So, that’s what really persuaded me to do it, otherwise it’s not easy to tell people everything honestly about your life. And, if you’re going to write your memoirs, you know you may as well be honest about it and tell people about everything.
And I’m glad I did and I hope that some parts of it help people; everyone’s life has challenges, has a roller coaster quality about it, but as long as you know that the roller coaster comes up, as well as comes down, you’ll have a happy life.

TPMH: What is your favorite aspect of your life and career that were happy to share with readers in the book?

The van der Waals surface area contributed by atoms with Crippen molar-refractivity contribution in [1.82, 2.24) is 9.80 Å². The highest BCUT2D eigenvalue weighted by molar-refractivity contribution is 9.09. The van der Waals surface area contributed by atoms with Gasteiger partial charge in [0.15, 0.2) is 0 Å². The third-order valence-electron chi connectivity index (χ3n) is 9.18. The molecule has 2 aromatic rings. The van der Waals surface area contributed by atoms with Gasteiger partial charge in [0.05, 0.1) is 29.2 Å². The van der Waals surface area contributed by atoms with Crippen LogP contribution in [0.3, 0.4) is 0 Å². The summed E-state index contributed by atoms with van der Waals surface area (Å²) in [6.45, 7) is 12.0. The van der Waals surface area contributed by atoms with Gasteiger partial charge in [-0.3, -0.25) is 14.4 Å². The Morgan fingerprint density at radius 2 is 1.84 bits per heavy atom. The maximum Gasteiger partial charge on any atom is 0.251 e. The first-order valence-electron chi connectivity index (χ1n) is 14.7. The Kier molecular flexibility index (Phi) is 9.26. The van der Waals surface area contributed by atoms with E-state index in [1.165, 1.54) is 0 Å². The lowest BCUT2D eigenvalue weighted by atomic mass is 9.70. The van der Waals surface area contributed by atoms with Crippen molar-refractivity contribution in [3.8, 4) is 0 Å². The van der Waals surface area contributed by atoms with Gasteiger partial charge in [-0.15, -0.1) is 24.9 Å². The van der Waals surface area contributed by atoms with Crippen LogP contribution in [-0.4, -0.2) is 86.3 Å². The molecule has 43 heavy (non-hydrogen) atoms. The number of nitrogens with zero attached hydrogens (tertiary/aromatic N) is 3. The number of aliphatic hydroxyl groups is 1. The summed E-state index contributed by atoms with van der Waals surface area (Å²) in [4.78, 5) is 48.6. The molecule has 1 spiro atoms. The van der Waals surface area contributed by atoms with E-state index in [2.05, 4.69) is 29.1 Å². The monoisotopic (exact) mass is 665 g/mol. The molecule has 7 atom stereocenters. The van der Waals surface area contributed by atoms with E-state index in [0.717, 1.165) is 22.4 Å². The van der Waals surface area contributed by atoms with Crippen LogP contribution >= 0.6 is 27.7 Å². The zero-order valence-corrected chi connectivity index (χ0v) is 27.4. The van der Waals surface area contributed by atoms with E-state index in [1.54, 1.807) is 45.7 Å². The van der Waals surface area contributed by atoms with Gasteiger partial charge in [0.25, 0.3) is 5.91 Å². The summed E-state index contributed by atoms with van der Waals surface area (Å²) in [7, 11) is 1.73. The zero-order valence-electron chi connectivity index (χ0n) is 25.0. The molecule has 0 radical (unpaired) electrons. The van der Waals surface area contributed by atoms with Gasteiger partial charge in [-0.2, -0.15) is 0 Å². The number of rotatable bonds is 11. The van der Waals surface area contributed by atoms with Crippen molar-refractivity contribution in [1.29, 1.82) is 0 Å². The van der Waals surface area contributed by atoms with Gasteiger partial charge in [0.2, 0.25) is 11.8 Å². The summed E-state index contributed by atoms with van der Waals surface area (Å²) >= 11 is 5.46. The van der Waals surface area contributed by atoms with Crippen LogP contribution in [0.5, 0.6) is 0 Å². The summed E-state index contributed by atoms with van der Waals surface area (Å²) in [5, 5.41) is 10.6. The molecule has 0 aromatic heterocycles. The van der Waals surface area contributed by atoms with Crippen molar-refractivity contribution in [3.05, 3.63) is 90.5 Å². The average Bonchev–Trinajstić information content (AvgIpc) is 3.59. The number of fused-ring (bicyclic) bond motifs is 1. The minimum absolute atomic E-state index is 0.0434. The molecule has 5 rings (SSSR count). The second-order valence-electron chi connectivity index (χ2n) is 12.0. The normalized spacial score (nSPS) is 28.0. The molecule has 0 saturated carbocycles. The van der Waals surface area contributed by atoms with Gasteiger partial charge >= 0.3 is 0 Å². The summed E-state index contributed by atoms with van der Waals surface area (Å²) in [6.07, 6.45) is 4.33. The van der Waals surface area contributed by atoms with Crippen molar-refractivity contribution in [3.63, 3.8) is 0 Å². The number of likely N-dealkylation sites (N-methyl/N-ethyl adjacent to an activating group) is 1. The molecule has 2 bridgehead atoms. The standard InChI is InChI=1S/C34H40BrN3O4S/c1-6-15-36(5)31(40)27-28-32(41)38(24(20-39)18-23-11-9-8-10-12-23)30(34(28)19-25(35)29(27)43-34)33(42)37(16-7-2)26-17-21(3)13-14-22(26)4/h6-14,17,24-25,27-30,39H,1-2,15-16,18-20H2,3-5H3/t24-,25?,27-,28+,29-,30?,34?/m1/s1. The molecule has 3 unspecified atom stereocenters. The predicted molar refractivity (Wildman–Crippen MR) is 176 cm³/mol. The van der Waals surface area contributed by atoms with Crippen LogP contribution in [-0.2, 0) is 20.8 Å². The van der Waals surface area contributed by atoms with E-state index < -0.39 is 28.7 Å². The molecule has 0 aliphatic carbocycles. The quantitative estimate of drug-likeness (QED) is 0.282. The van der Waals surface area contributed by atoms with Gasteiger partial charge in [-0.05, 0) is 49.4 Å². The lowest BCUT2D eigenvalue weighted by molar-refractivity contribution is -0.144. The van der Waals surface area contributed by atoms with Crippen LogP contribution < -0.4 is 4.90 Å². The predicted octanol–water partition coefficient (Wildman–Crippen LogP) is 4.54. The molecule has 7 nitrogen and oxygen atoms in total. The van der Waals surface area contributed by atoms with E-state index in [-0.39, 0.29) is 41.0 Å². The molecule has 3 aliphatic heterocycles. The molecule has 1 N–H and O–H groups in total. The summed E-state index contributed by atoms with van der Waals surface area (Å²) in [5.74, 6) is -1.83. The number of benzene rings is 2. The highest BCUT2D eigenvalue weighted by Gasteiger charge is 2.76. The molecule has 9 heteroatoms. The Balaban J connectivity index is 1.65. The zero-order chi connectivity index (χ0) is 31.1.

Barbara Eden: I really enjoyed sharing the early beginnings with people in the book, a lot of people don’t know about that, San Francisco, and down to L.A. to the Hollywood Studio Club, and working with some fine actors. I enjoyed telling people about that.

Welcome Home 

TPMH: It sounds like the Castro Theatre event is going all out to honor you, what are you looking most forward to at the event?
Barbara Eden: I think Marc Huestis does a wonderful job with whomever he is honoring, it’s just very exciting and I’m looking forward to it. I’m looking forward to the fun the most, and I always like the Q&A, I enjoy talking to people.

TPMH: And how does it feel to be getting this type of homecoming?
Barbara Eden: It’s lovely; I haven’t ever had one. I’ve worked in San Francisco when I did my “Visions Of Murder” movies, we filmed there, but I guess no one really knew I was there when we were shooting. So this makes me feel good.